Jesmond volunteers clean up streets after £22k of littering fines levied
Almost 40 bags of rubbish – mostly alcohol bottles, leaflets and plastic waste – were filled by around 20 volunteers from Keep Jesmond Clean and Newcastle University students last weekend (October 13th) in Jesmond, as Newcastle City Council revealed to JesmondLocal it has fined residents nearly £22,000 for environmental offences in the last four years.
The litter pick exercise sought to tidy up seven streets in Jesmond. Litter on streets is a particular issue in areas of Jesmond that have a higher number of student houses, including Grosvenor Place, Queens Road and Cavendish Road. The problem is worse on weekends with rubbish overflowing from bins on back streets, alcohol bottles and advertisement leaflets scattered in the bushes and streets.
Across the two Jesmond wards, 199 fixed penalty notices for littering have been issued by Newcastle City Council in the last four years to the end of March 2017, resulting in a total of £15,650-worth of fines.
Roy Harris, team manager for environmental protection at Newcastle City Council also told JesmondLocal that in the same time period six people have been prosecuted under sections 33 or 71 of the Environmental Protection Act, resulting in a police record. However, no community payback orders were issued and no offenders were jailed, he confirmed.
A further 15 prosecutions under the Environmental Act have occurred in Jesmond, but these did not result in a police record. Jesmond residents were fined a further £6,346 for littering on top of the amount issued in fixed penalty notices.
Arlene Ainsley, a councillor for South Jesmond who took part in last week’s litter pick, said: “The council has been empowering communities living here to organise such drives themselves. In Jesmond, about 50% houses are student households. We welcome them to Jesmond and do expect them to respect the area.
“For example, I noticed half-empty bottles of wine in front of one house and knocked on the front door. Nobody opened it but I left a ‘Keep Jesmond Clean’ note for them. I also think it is the responsibility of the landlords to provide bins and make sure the tenants are not contaminating the recycling bin with general waste.” Cllr Ainsley explained how litter enforcement officers are doing the rounds in Jesmond and fining residents for littering the streets.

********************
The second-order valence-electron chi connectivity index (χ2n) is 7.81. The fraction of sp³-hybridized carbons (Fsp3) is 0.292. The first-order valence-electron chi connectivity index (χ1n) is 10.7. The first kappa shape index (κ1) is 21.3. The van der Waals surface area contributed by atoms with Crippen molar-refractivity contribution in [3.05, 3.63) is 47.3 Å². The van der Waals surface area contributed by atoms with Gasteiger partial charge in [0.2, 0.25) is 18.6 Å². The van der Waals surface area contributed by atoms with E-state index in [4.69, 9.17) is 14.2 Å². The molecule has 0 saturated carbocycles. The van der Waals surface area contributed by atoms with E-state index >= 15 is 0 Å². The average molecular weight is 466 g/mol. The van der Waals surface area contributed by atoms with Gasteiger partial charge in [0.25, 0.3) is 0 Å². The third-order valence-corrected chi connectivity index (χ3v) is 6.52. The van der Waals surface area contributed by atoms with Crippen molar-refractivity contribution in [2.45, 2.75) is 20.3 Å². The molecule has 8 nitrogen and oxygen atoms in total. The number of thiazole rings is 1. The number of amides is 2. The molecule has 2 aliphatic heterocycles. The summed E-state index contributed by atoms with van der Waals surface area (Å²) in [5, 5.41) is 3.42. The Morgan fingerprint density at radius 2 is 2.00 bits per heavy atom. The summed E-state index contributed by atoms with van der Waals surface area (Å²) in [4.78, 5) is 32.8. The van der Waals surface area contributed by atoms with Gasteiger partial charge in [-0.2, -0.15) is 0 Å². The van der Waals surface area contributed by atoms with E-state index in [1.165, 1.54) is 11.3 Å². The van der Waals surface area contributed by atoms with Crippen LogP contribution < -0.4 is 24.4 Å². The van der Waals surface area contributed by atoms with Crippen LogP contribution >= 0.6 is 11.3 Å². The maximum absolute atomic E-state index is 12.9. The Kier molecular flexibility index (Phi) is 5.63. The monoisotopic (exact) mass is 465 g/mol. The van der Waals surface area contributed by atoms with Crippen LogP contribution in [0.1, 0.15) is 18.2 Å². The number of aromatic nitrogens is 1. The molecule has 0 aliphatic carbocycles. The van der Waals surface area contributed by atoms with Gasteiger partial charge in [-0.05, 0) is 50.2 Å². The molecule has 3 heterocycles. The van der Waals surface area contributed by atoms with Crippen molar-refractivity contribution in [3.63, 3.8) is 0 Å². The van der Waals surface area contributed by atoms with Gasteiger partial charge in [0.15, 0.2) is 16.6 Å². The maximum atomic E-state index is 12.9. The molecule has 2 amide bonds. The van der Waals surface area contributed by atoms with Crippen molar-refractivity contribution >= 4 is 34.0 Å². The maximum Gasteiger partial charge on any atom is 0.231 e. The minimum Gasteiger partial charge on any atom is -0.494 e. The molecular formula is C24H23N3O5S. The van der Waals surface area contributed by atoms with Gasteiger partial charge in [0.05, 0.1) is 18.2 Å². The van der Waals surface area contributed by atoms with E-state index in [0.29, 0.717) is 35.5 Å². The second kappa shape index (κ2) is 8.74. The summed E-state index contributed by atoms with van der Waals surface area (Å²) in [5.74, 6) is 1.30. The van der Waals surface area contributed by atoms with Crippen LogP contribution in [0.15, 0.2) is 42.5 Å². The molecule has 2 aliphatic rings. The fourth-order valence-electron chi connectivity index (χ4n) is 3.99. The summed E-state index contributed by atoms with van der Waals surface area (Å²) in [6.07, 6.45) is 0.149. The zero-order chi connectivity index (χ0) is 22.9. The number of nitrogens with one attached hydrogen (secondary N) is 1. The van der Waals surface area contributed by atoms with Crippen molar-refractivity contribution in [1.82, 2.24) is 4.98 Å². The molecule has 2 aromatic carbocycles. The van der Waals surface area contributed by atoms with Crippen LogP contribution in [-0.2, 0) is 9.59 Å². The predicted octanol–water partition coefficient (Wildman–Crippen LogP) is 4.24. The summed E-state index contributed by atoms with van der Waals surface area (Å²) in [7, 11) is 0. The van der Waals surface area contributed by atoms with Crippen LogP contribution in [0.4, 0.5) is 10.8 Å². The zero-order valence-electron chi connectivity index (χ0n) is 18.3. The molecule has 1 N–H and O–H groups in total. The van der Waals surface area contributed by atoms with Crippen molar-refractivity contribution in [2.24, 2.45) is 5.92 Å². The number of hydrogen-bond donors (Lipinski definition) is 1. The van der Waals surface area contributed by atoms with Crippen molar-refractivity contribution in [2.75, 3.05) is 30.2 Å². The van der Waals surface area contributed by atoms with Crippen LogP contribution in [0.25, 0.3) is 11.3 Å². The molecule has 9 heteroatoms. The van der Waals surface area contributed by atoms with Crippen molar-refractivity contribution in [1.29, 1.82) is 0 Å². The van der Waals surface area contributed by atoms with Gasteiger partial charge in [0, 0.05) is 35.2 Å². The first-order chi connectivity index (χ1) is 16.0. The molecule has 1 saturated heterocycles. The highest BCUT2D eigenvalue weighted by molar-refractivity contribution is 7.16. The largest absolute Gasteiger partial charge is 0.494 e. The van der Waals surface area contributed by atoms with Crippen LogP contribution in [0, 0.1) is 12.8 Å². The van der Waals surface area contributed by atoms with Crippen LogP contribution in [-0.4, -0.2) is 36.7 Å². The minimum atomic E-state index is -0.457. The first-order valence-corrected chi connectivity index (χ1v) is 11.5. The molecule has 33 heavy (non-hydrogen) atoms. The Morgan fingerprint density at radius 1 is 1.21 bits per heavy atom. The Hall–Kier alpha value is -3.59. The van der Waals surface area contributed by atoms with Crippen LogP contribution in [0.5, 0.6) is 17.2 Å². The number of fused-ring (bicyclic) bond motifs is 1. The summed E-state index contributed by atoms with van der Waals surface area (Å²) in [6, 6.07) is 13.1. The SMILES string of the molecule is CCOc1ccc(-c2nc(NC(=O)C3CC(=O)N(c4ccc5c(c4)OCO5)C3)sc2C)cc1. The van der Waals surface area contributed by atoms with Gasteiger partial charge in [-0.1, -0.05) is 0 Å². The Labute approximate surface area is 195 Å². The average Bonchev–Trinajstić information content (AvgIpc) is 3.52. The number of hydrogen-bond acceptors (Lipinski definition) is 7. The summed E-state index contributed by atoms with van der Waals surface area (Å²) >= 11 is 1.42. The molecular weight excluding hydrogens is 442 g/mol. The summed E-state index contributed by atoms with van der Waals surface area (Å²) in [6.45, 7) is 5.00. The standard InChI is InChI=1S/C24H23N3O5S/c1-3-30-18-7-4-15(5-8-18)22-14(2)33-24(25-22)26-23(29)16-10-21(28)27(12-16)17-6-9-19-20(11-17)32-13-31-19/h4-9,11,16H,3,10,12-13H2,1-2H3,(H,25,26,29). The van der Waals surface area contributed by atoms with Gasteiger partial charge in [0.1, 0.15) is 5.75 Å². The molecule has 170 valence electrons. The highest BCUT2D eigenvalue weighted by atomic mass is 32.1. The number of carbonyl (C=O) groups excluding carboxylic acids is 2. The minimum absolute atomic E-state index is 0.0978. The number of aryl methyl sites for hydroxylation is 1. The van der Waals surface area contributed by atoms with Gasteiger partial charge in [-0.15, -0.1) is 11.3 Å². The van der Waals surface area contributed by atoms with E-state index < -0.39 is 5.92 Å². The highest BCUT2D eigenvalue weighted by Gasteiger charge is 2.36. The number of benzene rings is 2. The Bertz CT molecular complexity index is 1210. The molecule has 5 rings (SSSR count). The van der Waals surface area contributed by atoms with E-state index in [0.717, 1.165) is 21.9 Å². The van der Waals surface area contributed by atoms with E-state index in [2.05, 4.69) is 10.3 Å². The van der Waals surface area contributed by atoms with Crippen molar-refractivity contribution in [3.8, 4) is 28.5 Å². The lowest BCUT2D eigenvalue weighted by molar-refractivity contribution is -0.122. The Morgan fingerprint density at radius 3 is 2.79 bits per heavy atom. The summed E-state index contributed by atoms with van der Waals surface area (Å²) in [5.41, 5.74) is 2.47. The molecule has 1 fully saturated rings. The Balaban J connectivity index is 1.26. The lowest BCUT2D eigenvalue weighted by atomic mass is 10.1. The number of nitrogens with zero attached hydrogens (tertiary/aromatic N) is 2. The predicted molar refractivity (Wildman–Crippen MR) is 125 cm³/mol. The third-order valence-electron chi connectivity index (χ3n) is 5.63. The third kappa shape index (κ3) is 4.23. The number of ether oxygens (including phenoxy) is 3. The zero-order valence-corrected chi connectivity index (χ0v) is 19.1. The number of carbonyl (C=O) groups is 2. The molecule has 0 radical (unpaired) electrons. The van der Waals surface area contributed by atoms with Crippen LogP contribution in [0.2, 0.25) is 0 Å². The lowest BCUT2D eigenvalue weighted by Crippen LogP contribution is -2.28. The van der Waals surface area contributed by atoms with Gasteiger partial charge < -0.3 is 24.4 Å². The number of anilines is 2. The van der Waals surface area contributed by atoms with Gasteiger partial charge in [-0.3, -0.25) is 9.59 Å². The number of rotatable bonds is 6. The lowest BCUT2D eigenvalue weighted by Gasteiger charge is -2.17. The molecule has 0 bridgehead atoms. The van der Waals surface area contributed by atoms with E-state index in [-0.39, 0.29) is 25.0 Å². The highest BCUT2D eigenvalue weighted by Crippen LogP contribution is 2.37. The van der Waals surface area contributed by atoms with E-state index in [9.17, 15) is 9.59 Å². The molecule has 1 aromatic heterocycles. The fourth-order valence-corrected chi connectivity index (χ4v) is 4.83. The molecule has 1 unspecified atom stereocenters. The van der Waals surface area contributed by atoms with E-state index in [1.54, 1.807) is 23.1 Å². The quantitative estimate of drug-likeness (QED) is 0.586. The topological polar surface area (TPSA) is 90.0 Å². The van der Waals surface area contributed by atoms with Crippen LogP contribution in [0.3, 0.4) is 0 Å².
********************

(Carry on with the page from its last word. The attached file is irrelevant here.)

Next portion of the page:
For David Cowen, a resident of Jesmond for more than 20 years, litter picking is an opportunity for exercise. He always carries gloves with him, at-the-ready to pick up litter. He said: “I think one of the biggest problems is that there are houses in Jesmond with multiple occupancies and single bins. The number of students is a problem but they can be sensible about waste-handling and segregation”
Another volunteer, an anaesthetist at Northumbria NHS, Trust added: “At the litter pick, I came across a ‘hippy drug’, nitrous oxide canisters, just scattered on the road. I picked up a lot of alcohol-related garbage, take-away packaging, water bottles and litter from cars as well that are simply thrown on the pavements.”
Sarah Craggs, welfare and equality officer at Newcastle University told JesmondLocal she picked up a lot of promotional leaflets and bottles. “We take it very seriously if somebody complains against our university students and disciplinary action is taken as well. I feel a lot of students are not aware of how the bin collection works and we should make it very clear to them.”
Jack Green, who is co-president of Raising And Giving Society (RAG) at Newcastle University, volunteered at the litter pick, along with his friends. “It was interesting to understand the perspective of residents living in Jesmond along with student population,” he said. “We plan to do a lot of community work this year and raise awareness about the same because I know a lot of students who really want to give it back to the society and we hopefully will be able to involve more students.”
If you’d like to get involved in the next litter pick, email firstname.lastname@example.org.